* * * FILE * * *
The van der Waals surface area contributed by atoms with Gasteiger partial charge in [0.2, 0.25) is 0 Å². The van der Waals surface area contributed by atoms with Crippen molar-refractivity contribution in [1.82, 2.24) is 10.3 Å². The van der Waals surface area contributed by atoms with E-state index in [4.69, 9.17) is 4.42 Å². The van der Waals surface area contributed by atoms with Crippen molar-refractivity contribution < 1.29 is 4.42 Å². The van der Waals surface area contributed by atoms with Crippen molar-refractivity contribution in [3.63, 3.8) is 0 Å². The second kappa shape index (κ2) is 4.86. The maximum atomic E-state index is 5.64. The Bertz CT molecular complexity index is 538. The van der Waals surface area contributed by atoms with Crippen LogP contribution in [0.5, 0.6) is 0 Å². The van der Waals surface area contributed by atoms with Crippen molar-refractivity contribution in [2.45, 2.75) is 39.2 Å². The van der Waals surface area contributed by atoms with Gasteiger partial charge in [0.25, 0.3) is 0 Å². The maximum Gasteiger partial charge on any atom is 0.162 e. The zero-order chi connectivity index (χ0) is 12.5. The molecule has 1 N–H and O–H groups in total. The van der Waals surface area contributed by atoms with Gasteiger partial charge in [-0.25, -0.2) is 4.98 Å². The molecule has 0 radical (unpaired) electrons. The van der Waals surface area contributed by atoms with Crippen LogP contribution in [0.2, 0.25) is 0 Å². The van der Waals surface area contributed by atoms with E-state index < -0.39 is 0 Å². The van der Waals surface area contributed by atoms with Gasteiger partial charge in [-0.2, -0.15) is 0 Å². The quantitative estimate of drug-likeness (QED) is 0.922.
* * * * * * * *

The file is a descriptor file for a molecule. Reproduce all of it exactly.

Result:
The van der Waals surface area contributed by atoms with Gasteiger partial charge in [0.2, 0.25) is 0 Å². The van der Waals surface area contributed by atoms with Crippen molar-refractivity contribution in [1.82, 2.24) is 10.3 Å². The van der Waals surface area contributed by atoms with E-state index in [4.69, 9.17) is 4.42 Å². The van der Waals surface area contributed by atoms with Crippen molar-refractivity contribution < 1.29 is 4.42 Å². The van der Waals surface area contributed by atoms with Crippen molar-refractivity contribution in [3.63, 3.8) is 0 Å². The second kappa shape index (κ2) is 4.86. The maximum atomic E-state index is 5.64. The Bertz CT molecular complexity index is 538. The van der Waals surface area contributed by atoms with Crippen LogP contribution in [0.5, 0.6) is 0 Å². The van der Waals surface area contributed by atoms with Crippen molar-refractivity contribution in [2.45, 2.75) is 39.2 Å². The van der Waals surface area contributed by atoms with Gasteiger partial charge in [0.25, 0.3) is 0 Å². The maximum Gasteiger partial charge on any atom is 0.162 e. The zero-order chi connectivity index (χ0) is 12.5. The molecule has 1 N–H and O–H groups in total. The van der Waals surface area contributed by atoms with Gasteiger partial charge in [-0.25, -0.2) is 4.98 Å². The molecule has 0 radical (unpaired) electrons. The van der Waals surface area contributed by atoms with Crippen LogP contribution in [0.2, 0.25) is 0 Å². The van der Waals surface area contributed by atoms with E-state index < -0.39 is 0 Å². The van der Waals surface area contributed by atoms with Gasteiger partial charge in [-0.2, -0.15) is 0 Å². The quantitative estimate of drug-likeness (QED) is 0.922.